Madras High Court: While stating that, Jug Suraiya, Bachi Karkaria, E.P.Unny and G.Sampath … if any one of them, or for that matter any satirist or cartoonist had authored this judgement, they would have proposed a momentous amendment to the Constitution of India to incorporate sub-clause (l) in Article 51-A, G.R. Swaminathan, J., expressed that to Article 51-A, the hypothetical author would have added one more fundamental duty – duty to laugh.

Bench expressed that the correlative right to be funny can be mined in Article 19 (1)(a) of the Constitution of India (the use of crypto vocabulary to be forgiven).

Being funny is one thing and poking fun at another is different altogether.

Expressing further, the Court stated:

“Laugh at what?” is a serious question. This is because we have holy cows grazing all over from Varanasi to Vadipatty. One dare not poke fun at them. There is however no single catalogue of holy cows. It varies from person to person and from region to region. A real cow, even if terribly underfed and emaciated, shall be holy in Yogi’s terrain. In West Bengal, Tagore is such an iconic figure that Khushwant Singh learnt the lesson at some cost. Coming to my own Tamil Desh, the all-time iconoclast “Periyar” Shri. E.V.Ramasamy is a super-holy cow. In today’s Kerala, Marx and Lenin are beyond the bounds of criticism or satire. Chhatrapati Shivaji and Veer Savarkar enjoy a similar immunity in Maharashtra. But all over India, there is one ultimate holy cow and that is “national security”.

Background and Analysis

In the present matter, the petitioner went on a sightseeing pleasure trip with his daughter and son-in-law and further put out the photographs taken on his Facebook page. He gave the caption,

“Trip to Sirumalai for shooting practice”

Revolutionaries, whether real or phoney, are not usually credited with any sense of humour (or at least this is the stereotype).

Petitioner tried to be funny and perhaps it was his maiden attempt to humour.

Though the Vadipatty Police did not find it to be a joke and they thought the petitioner was making preparations to wage war against the State. Hence a case was registered against the petitioner for the offences under Sections 120B, 122, 505(1)(b) and 507 of the Penal Code, 1860. They even arrested the petitioner and produced him before the jurisdictional magistrate for remanding him to custody.

Mercifully, the Judicial Magistrate had the good sense to refuse the remand and he passed a detailed rejection order by keeping in mind the decision of Madras High Court in State v. Nakeeran Gopal, 2019 SCC OnLine Mad 42.

High Court stated that it wishes other magistrates in the State of Tamil Nadu to act likewise.

The police and the prosecution will seek remand in every case. It is for the magistrate to satisfy herself that the arrestee deserves to be remanded. Requests for remand must be decided on the touchstone of Section 41 of Cr.PC and Article 21 of the Constitution.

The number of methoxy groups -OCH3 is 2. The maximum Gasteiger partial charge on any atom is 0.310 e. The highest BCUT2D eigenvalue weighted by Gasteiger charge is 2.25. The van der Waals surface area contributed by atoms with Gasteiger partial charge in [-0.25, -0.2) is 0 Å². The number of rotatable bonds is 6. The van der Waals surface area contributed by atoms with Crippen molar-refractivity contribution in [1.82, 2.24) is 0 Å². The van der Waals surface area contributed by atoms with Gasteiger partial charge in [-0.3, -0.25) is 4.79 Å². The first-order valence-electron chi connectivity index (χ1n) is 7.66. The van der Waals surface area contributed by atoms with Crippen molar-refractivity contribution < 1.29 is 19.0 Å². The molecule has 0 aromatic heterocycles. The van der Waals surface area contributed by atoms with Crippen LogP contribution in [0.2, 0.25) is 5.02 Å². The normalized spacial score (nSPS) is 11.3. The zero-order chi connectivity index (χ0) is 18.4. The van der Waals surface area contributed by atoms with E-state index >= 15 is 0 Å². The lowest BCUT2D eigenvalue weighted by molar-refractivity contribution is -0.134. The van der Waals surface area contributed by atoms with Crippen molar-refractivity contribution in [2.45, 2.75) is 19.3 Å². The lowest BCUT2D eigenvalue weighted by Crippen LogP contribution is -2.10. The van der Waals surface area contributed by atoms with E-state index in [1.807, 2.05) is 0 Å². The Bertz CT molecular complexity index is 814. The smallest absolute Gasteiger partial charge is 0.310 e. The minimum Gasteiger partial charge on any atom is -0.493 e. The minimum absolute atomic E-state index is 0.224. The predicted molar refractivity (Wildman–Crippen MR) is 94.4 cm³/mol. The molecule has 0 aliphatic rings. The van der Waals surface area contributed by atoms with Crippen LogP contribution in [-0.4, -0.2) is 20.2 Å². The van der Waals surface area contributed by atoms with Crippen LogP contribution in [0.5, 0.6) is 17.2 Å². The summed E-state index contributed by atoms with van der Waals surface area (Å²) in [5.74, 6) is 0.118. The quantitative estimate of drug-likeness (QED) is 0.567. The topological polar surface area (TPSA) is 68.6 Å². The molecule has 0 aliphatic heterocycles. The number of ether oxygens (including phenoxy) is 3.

Further, the Court stated that thanks to the judicious conduct so well exhibited by the Judicial Magistrate the petitioner escaped incarceration by a whisker.

Decision and Conclusion

The Bench stated that for an act to constitute a crime, there are four stages:

i) intention,

ii) preparation,

iii) attempt and

iv) accomplishment

To wage war would require several steps and crossing of stages.

There has to be mobilisation of men as well as accumulation of arms and ammunition. That would require a concerted effort.

Court noted that except for giving the title mentioned above to the photographs amateurishly taken on the occasion of his trip to Sirumalai Hills, the petitioner did nothing else. No weapon or prescribed material was recovered from the petitioner.

Petitioner neither intended to wage war nor did he commit any act towards preparation therefor.

Bench opined that any normal and reasonable person coming across the Facebook post would have laughed it off.

“Invocation of Section 507 IPC makes me laugh.”

High Court stated that Section 507 IPC can be invoked only if the person sending the communication had concealed his identity. The communication must be anonymous.

In the present matter, the petitioner had posted the photographs along with the caption on his Facebook page. He had not concealed his identity. There was nothing anonymous about the act in question.

None of the ingredients set out in Sections 122, 505(1) (b) and Section 507 are present in the instant case.

Section 120 B of IPC cannot be invoked for two reasons:

 Firstly, the petitioner is the sole accused. To constitute the offence of conspiracy, there must be a meeting of two or more minds. One cannot conspire with oneself.

Secondly, conspiracy is hatched to commit an offence mentioned in the Section. When the ingredients of the primary offences have been shown to be non-existent, the prosecution cannot hang on to Section 120B IPC alone.

High Court held that the very registration of the impugned FIR was absurd and an abuse of legal process and the same stood quashed. [Mathivanan v. Inspector of Police, 2021 SCC OnLine Mad 6458, decided on 17-12-2021]

Advocates before the Court:

For Petitioner: Mr. Henri Tiphagne

For Respondents: Mr. T. Senthil Kumar, Additional Public Prosecutor.

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